The health of America’s national parks depends upon the health of the waters that surround, and flow through, them. At the National Parks Conservation Association (NPCA), we work every day to protect and restore waterways across the country to benefit national parks, the communities that surround them, and the millions of people who visit them each year.
Biscayne National Park
Tropical Botanic Artists, a collective of South Florida botanical illustrators, created an exhibit highlighting some of the many interactions between species in Biscayne National Park. Encounters: Friend or Foe? will be on display in the park’s Dante Fascell Visitor Center gallery from March 10 through May 14, 2017. The exhibit is open from 9 a.m. to 5 p.m. daily, and a full moonrise reception featuring a talk by the artists will take place from 5 to 7 p.m. on Saturday, March 11. Admission to the show and the reception is free.
Park After Dark programs featuring ranger guided boat tours on scenic Biscayne Bay and a concert by singer/songwriter Grant Livingston take place from January 21 until April 15 at Biscayne National Park in Florida.
Florida Power & Light, which earlier this year had to deal with water pollution from its Turkey Point Nuclear Power Plant near Biscayne and Everglades national parks, is proposing to add two units to the facility. A review of the plans by the Nuclear Regulatory Commission cited various adverse environmental impacts that could occur, but didn't view any as calamitous.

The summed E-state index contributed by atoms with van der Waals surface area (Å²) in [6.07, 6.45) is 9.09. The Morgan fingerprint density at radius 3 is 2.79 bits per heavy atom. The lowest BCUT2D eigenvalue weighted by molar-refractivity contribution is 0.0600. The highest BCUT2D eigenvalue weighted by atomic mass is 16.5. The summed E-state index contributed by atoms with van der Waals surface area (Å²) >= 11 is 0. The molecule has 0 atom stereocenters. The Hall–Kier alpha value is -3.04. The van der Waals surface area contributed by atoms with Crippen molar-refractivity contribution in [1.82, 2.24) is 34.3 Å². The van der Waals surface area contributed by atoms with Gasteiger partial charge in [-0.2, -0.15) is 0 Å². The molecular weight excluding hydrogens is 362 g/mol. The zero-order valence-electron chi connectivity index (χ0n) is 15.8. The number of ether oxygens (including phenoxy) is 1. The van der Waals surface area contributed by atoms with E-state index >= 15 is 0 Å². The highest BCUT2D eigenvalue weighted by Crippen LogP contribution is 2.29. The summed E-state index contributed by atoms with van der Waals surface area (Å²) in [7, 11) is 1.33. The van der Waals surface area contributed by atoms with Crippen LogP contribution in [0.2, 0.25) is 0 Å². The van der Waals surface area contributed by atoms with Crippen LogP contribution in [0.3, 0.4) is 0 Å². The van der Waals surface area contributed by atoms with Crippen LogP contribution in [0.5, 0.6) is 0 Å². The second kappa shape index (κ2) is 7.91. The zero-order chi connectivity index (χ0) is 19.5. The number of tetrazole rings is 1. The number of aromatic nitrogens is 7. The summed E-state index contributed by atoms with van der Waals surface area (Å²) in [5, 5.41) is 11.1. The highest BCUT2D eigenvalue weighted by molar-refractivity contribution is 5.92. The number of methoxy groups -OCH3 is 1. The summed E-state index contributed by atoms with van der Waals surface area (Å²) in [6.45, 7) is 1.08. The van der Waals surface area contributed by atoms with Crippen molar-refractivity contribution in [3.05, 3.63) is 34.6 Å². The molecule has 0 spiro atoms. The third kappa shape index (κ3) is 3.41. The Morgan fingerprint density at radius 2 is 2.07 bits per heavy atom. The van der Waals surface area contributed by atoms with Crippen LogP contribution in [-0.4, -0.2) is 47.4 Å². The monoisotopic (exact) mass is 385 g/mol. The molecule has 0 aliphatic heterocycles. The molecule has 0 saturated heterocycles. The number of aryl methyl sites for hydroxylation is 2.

Hurricane Matthew was expected to strengthen into a category 4 hurricane by the time it reaches Florida, leading many units of the National Park System from Florida into North Carolina to batten down for the storm.
Hurricane Matthew's continued march north through the Caribbean spurred national parks in the Southeastern United States to plan closures if the storm stays on track.
While comparatively few cases of Zika virus have been identified in the United States, the National Park Service has been working to keep visitors, and employees, on top of the situation and is recommending that everyone visiting National Park System sites in Florida, the U.S. Virgin Islands, and Puerto Rico take precautions to ward off mosquitoes.
National Park Service Director Jon Jarvis expects to hear of more incidents of sexual harassment or misconduct from his agency once a hotline is set up to receive reports.
Running more than 160 pages, the National Park Service Management Policies provides park managers with quick reference to how they are to manage their units, what uses are appropriate, and how to usher visitors out of the park when Congress fails to fund the National Park Service. But the Management Policies, which last were updated in 2006, also leave much to interpretation and exception.